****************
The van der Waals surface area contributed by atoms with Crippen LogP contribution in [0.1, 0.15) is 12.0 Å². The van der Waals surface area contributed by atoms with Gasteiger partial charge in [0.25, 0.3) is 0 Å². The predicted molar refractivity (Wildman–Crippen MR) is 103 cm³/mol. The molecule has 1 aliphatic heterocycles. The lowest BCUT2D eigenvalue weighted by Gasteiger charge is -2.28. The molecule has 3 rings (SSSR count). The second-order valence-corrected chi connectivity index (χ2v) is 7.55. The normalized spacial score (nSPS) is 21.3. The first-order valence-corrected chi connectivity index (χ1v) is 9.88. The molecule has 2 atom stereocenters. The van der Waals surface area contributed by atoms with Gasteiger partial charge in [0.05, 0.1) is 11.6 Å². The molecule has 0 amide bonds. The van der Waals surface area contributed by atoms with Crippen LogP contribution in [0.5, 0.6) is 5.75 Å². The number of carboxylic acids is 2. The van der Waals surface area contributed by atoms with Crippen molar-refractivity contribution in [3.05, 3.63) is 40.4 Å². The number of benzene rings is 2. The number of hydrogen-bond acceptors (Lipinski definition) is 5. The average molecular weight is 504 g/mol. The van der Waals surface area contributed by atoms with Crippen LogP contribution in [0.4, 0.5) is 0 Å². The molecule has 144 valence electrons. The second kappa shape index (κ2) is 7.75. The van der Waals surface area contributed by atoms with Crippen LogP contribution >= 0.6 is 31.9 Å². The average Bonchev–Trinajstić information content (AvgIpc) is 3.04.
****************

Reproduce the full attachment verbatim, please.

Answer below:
The van der Waals surface area contributed by atoms with Crippen LogP contribution in [0.1, 0.15) is 12.0 Å². The van der Waals surface area contributed by atoms with Gasteiger partial charge in [0.25, 0.3) is 0 Å². The predicted molar refractivity (Wildman–Crippen MR) is 103 cm³/mol. The molecule has 1 aliphatic heterocycles. The lowest BCUT2D eigenvalue weighted by Gasteiger charge is -2.28. The molecule has 3 rings (SSSR count). The second-order valence-corrected chi connectivity index (χ2v) is 7.55. The normalized spacial score (nSPS) is 21.3. The first-order valence-corrected chi connectivity index (χ1v) is 9.88. The molecule has 2 atom stereocenters. The van der Waals surface area contributed by atoms with Gasteiger partial charge in [0.05, 0.1) is 11.6 Å². The molecule has 0 amide bonds. The van der Waals surface area contributed by atoms with Crippen LogP contribution in [0.5, 0.6) is 5.75 Å². The number of carboxylic acids is 2. The van der Waals surface area contributed by atoms with Crippen molar-refractivity contribution in [3.05, 3.63) is 40.4 Å². The number of benzene rings is 2. The number of hydrogen-bond acceptors (Lipinski definition) is 5. The average molecular weight is 504 g/mol. The van der Waals surface area contributed by atoms with Crippen LogP contribution in [0.4, 0.5) is 0 Å². The molecule has 144 valence electrons. The second kappa shape index (κ2) is 7.75. The van der Waals surface area contributed by atoms with Crippen LogP contribution >= 0.6 is 31.9 Å². The average Bonchev–Trinajstić information content (AvgIpc) is 3.04.